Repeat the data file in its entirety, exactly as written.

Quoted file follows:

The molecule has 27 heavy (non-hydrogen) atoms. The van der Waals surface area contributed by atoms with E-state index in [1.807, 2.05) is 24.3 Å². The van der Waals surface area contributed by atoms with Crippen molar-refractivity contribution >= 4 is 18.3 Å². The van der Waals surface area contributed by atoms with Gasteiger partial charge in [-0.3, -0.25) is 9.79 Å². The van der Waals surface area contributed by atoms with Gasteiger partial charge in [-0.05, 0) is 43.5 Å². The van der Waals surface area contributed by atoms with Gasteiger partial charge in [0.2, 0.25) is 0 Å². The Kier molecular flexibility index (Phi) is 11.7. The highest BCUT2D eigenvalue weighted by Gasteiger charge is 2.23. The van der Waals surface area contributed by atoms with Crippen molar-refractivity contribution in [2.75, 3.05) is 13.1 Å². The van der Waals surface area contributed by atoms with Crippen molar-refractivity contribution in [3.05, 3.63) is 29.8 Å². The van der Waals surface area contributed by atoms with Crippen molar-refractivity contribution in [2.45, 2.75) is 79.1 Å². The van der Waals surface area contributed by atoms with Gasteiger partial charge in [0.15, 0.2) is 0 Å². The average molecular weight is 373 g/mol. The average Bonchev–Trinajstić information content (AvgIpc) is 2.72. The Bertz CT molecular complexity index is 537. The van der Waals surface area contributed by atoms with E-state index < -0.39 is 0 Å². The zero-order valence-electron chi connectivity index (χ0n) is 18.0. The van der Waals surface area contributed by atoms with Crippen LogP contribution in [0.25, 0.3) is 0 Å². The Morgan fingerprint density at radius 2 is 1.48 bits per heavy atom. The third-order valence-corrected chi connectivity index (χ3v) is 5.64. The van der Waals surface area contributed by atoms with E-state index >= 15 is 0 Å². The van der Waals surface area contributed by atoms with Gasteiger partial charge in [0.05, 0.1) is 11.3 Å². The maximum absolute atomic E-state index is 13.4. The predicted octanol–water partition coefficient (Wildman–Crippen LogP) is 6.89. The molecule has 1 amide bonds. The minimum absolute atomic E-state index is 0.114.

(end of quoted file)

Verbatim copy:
The molecule has 27 heavy (non-hydrogen) atoms. The van der Waals surface area contributed by atoms with E-state index in [1.807, 2.05) is 24.3 Å². The van der Waals surface area contributed by atoms with Crippen molar-refractivity contribution >= 4 is 18.3 Å². The van der Waals surface area contributed by atoms with Gasteiger partial charge in [-0.3, -0.25) is 9.79 Å². The van der Waals surface area contributed by atoms with Gasteiger partial charge in [-0.05, 0) is 43.5 Å². The van der Waals surface area contributed by atoms with Gasteiger partial charge in [0.2, 0.25) is 0 Å². The Kier molecular flexibility index (Phi) is 11.7. The highest BCUT2D eigenvalue weighted by Gasteiger charge is 2.23. The van der Waals surface area contributed by atoms with Crippen molar-refractivity contribution in [2.75, 3.05) is 13.1 Å². The van der Waals surface area contributed by atoms with Crippen molar-refractivity contribution in [3.05, 3.63) is 29.8 Å². The van der Waals surface area contributed by atoms with Crippen molar-refractivity contribution in [2.45, 2.75) is 79.1 Å². The van der Waals surface area contributed by atoms with Gasteiger partial charge in [0.15, 0.2) is 0 Å². The average molecular weight is 373 g/mol. The average Bonchev–Trinajstić information content (AvgIpc) is 2.72. The Bertz CT molecular complexity index is 537. The van der Waals surface area contributed by atoms with E-state index < -0.39 is 0 Å². The zero-order valence-electron chi connectivity index (χ0n) is 18.0. The van der Waals surface area contributed by atoms with Crippen LogP contribution in [0.25, 0.3) is 0 Å². The Morgan fingerprint density at radius 2 is 1.48 bits per heavy atom. The third-order valence-corrected chi connectivity index (χ3v) is 5.64. The van der Waals surface area contributed by atoms with E-state index >= 15 is 0 Å². The van der Waals surface area contributed by atoms with Gasteiger partial charge in [0.05, 0.1) is 11.3 Å². The maximum absolute atomic E-state index is 13.4. The predicted octanol–water partition coefficient (Wildman–Crippen LogP) is 6.89. The molecule has 1 amide bonds. The minimum absolute atomic E-state index is 0.114.